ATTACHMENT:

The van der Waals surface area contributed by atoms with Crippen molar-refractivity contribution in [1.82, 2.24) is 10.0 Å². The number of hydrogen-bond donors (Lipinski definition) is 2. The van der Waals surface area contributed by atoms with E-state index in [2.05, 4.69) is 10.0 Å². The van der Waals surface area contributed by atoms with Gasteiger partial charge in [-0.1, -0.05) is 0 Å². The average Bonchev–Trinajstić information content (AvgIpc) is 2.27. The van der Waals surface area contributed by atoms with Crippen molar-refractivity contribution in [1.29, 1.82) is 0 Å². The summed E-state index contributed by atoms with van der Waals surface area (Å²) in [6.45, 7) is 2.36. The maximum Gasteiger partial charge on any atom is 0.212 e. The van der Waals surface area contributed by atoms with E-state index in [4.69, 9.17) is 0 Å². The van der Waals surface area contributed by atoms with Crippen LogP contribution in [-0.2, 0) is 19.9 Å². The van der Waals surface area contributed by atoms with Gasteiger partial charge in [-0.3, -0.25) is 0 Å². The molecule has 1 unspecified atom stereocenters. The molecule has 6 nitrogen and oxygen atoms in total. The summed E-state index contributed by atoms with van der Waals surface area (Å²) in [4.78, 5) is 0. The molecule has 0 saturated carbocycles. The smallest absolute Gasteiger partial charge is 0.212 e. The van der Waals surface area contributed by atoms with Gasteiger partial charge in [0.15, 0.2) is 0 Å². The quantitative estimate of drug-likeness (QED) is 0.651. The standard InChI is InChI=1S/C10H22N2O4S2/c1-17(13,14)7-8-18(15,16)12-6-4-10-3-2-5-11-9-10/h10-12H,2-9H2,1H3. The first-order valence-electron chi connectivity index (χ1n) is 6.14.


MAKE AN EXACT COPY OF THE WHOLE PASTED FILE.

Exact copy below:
The van der Waals surface area contributed by atoms with Crippen molar-refractivity contribution in [1.82, 2.24) is 10.0 Å². The number of hydrogen-bond donors (Lipinski definition) is 2. The van der Waals surface area contributed by atoms with E-state index in [2.05, 4.69) is 10.0 Å². The van der Waals surface area contributed by atoms with Gasteiger partial charge in [-0.1, -0.05) is 0 Å². The average Bonchev–Trinajstić information content (AvgIpc) is 2.27. The van der Waals surface area contributed by atoms with Crippen molar-refractivity contribution in [1.29, 1.82) is 0 Å². The summed E-state index contributed by atoms with van der Waals surface area (Å²) in [6.45, 7) is 2.36. The maximum Gasteiger partial charge on any atom is 0.212 e. The van der Waals surface area contributed by atoms with E-state index in [4.69, 9.17) is 0 Å². The van der Waals surface area contributed by atoms with Crippen LogP contribution in [-0.2, 0) is 19.9 Å². The van der Waals surface area contributed by atoms with Gasteiger partial charge in [-0.3, -0.25) is 0 Å². The molecule has 1 unspecified atom stereocenters. The molecule has 6 nitrogen and oxygen atoms in total. The summed E-state index contributed by atoms with van der Waals surface area (Å²) in [4.78, 5) is 0. The molecule has 0 saturated carbocycles. The smallest absolute Gasteiger partial charge is 0.212 e. The van der Waals surface area contributed by atoms with Gasteiger partial charge in [0.15, 0.2) is 0 Å². The quantitative estimate of drug-likeness (QED) is 0.651. The standard InChI is InChI=1S/C10H22N2O4S2/c1-17(13,14)7-8-18(15,16)12-6-4-10-3-2-5-11-9-10/h10-12H,2-9H2,1H3. The first-order valence-electron chi connectivity index (χ1n) is 6.14.